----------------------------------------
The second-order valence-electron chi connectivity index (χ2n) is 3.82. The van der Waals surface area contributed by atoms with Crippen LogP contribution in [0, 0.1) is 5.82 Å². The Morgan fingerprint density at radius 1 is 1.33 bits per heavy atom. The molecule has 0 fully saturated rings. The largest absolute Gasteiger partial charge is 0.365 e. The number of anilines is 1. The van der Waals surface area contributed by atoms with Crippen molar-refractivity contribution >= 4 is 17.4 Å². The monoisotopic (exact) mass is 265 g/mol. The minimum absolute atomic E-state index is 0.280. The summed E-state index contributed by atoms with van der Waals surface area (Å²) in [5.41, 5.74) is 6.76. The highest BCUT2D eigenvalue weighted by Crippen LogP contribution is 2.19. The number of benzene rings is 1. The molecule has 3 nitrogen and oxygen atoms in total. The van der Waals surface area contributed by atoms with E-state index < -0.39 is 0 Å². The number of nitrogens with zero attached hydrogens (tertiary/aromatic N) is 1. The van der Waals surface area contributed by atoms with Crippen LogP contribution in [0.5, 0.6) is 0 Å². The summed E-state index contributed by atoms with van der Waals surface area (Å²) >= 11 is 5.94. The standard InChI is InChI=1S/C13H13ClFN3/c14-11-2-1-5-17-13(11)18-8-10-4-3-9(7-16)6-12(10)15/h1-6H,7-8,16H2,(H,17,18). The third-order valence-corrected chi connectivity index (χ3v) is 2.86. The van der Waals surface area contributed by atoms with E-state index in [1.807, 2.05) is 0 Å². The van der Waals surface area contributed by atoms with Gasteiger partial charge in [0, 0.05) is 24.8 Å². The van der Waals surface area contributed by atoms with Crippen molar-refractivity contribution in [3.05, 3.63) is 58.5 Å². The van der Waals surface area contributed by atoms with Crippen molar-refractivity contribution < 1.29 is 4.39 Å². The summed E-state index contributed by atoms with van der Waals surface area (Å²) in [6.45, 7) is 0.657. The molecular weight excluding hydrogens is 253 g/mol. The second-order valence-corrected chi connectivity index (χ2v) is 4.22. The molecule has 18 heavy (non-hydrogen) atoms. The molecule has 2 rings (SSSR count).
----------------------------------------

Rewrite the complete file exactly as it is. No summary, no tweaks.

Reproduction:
The second-order valence-electron chi connectivity index (χ2n) is 3.82. The van der Waals surface area contributed by atoms with Crippen LogP contribution in [0, 0.1) is 5.82 Å². The Morgan fingerprint density at radius 1 is 1.33 bits per heavy atom. The molecule has 0 fully saturated rings. The largest absolute Gasteiger partial charge is 0.365 e. The number of anilines is 1. The van der Waals surface area contributed by atoms with Crippen molar-refractivity contribution >= 4 is 17.4 Å². The monoisotopic (exact) mass is 265 g/mol. The minimum absolute atomic E-state index is 0.280. The summed E-state index contributed by atoms with van der Waals surface area (Å²) in [5.41, 5.74) is 6.76. The highest BCUT2D eigenvalue weighted by Crippen LogP contribution is 2.19. The number of benzene rings is 1. The molecule has 3 nitrogen and oxygen atoms in total. The van der Waals surface area contributed by atoms with E-state index < -0.39 is 0 Å². The number of nitrogens with zero attached hydrogens (tertiary/aromatic N) is 1. The van der Waals surface area contributed by atoms with Crippen LogP contribution in [0.5, 0.6) is 0 Å². The summed E-state index contributed by atoms with van der Waals surface area (Å²) >= 11 is 5.94. The standard InChI is InChI=1S/C13H13ClFN3/c14-11-2-1-5-17-13(11)18-8-10-4-3-9(7-16)6-12(10)15/h1-6H,7-8,16H2,(H,17,18). The third-order valence-corrected chi connectivity index (χ3v) is 2.86. The van der Waals surface area contributed by atoms with E-state index in [1.807, 2.05) is 0 Å². The van der Waals surface area contributed by atoms with Gasteiger partial charge in [0, 0.05) is 24.8 Å². The van der Waals surface area contributed by atoms with Crippen molar-refractivity contribution in [3.05, 3.63) is 58.5 Å². The van der Waals surface area contributed by atoms with Crippen molar-refractivity contribution < 1.29 is 4.39 Å². The summed E-state index contributed by atoms with van der Waals surface area (Å²) in [6.45, 7) is 0.657. The molecular weight excluding hydrogens is 253 g/mol. The second-order valence-corrected chi connectivity index (χ2v) is 4.22. The molecule has 18 heavy (non-hydrogen) atoms. The molecule has 2 rings (SSSR count).